The Girl on the Train
Cary, NC – The Girl on the Train is the feature adaptation of the popular novel starring Emily Blunt (The Devil Wears Prada, Edge of Tomorrow) as an alcoholic divorcee that becomes embroiled in a missing persons investigation. Unfortunately, the film as a whole strains credibility while Blunt keeps the whole thing afloat thanks to an outstanding performance.
Director Tate Taylor (The Help) sets a dreary tone early on, which is fitting for a thriller/mystery such as this. However, the film goes over the top in its second half, leading to an unbalanced viewing experience. It’s a shame too, because I think there was an opportunity for some great melodrama here, which can make for a great experience as demonstrated by Gone Girl two years ago. But Taylor can’t quite get a grasp on the material, at least not in the end.
Blunt Gives Riveting, Heartfelt Performance
The film is peppered with a who’s who of character actors, all doing solid work: Justin Theroux (The Leftovers), Laura Prepon (Orange is the New Black), Rebecca Ferguson (Mission Impossible: Rogue Nation). But as I mentioned, it’s Emily Blunt who carries the film on her shoulders. Her performance is a heartbreaking ode to depression and alcoholism and there are moments where her character is almost unlikable, but Blunt goes all in and the result is outstanding.
What’s even more impressive is that while giving this great dramatic performance, she is also able to lean into the more over-the-top aspects of the story and while the rest of the film can’t quite rise to her level, especially in the second half, she keeps everything from falling apart. If nothing else, The Girl on the Train is a true testament to Blunt’s talent.
Overall, The Girl on the Train doesn’t quite satisfy. However, its star Emily Blunt delivers a riveting performance that almost saves the movie entirely. That being said, I think it’d be for the best if you saved your money and skip this one in theaters.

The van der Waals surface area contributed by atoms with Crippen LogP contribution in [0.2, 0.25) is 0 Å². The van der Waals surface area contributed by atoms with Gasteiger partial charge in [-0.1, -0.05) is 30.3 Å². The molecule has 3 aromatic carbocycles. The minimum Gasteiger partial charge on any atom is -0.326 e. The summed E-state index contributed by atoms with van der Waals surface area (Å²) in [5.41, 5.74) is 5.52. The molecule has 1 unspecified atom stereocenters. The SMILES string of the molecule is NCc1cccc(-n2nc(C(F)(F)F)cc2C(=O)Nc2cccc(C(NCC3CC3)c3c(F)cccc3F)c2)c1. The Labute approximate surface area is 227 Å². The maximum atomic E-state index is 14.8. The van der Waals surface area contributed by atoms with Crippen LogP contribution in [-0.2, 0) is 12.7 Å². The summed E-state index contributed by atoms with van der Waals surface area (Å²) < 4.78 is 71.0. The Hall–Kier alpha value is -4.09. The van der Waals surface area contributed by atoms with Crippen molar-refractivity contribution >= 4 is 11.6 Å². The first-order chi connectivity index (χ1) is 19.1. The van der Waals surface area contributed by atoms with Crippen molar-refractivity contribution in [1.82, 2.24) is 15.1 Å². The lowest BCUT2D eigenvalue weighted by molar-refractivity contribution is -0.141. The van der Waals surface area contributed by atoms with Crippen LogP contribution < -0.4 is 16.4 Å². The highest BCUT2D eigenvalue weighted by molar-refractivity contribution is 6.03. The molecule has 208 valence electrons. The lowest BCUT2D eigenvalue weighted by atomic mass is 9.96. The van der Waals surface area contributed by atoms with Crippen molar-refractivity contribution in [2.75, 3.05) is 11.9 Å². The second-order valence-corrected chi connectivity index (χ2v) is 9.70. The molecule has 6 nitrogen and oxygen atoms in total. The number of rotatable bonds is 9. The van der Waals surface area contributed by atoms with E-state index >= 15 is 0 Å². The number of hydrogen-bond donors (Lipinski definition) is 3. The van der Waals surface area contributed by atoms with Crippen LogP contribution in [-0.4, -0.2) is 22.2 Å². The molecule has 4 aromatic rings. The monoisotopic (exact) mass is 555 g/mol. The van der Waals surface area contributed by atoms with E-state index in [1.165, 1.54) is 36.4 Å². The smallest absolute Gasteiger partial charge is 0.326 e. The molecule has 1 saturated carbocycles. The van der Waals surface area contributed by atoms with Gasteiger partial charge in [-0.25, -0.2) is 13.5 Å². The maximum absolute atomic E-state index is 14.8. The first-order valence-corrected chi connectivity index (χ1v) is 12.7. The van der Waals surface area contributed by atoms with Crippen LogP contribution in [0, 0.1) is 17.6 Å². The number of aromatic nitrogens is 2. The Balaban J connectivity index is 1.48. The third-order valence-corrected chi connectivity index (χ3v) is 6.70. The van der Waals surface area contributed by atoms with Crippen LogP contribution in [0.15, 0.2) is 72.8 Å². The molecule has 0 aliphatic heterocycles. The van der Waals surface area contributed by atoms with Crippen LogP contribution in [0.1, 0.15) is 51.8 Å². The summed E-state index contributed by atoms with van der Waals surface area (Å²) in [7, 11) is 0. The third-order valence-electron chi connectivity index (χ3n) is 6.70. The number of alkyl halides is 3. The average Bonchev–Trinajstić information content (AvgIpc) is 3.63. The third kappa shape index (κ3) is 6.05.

The Birth of a Nation
Cary, NC – When The Birth of a Nation premiered at Sundance, it set a record for most money offered for a picture. But when watching the final product, it is hard to see how the movie was worth it, offering up a mediocre drama about American history.
Straight-Forward and Simple
While The Birth of a Nation has been discussed mostly for the controversy surrounding its star, director and writer Nate Parker (Beyond the Lights, The Great Debaters), this review will only look at the movie.
The Birth of a Nation is the story of Nat Turner, an enslaved man who fomented a revolt where other enslaved people killed not only their slave masters but the master’s families as well. Many details about the revolt are still questioned by historians but Birth of a Nation does not make any particularly bold claims. It features Turner, who gets a vision from God, begins to preach and leads an uprising against the surrounding slave-holding society.
And that is largely it. We get little in the way of personality from any of the characters and even Turner and his slave master Samuel Turner, played by Armie Hammer (The Lone Ranger, The Social Network) are not very well fleshed out. What little characterization we get is overturned with huge shifts in personality and action midway through the movie that are barely rooted in the story.
As Parker’s directorial debut, this movie does not make much of a statement. While a major motion picture about such a powerful figure in the history of American slavery is noteworthy on its own, the film does not go far beyond that. Turner’s religious awakening is showed with beams of light and a chorus and the people he battles are all the worst of the worst – all clichés.
This kind of straight-forward and dull approach could work if Birth of a Nation was more of an action movie but it is meant to be taken as a moving drama and a historical one at that. The scenes of violence and fighting are more grisly than what you might see in a typical historic piece but are not anymore cinematic or creative.
And as for the historic elements of Birth of a Nation, there is little attention given to establishing the context of the film and if you have a basic knowledge of American slavery, you will not come out of this movie with any new information.
For all the controversy surrounding both the film’s subject and its director, this is a largely forgettable movie. Nothing in it, aside from its subject matter, elevates it to anything noteworthy as far as movies are concerned.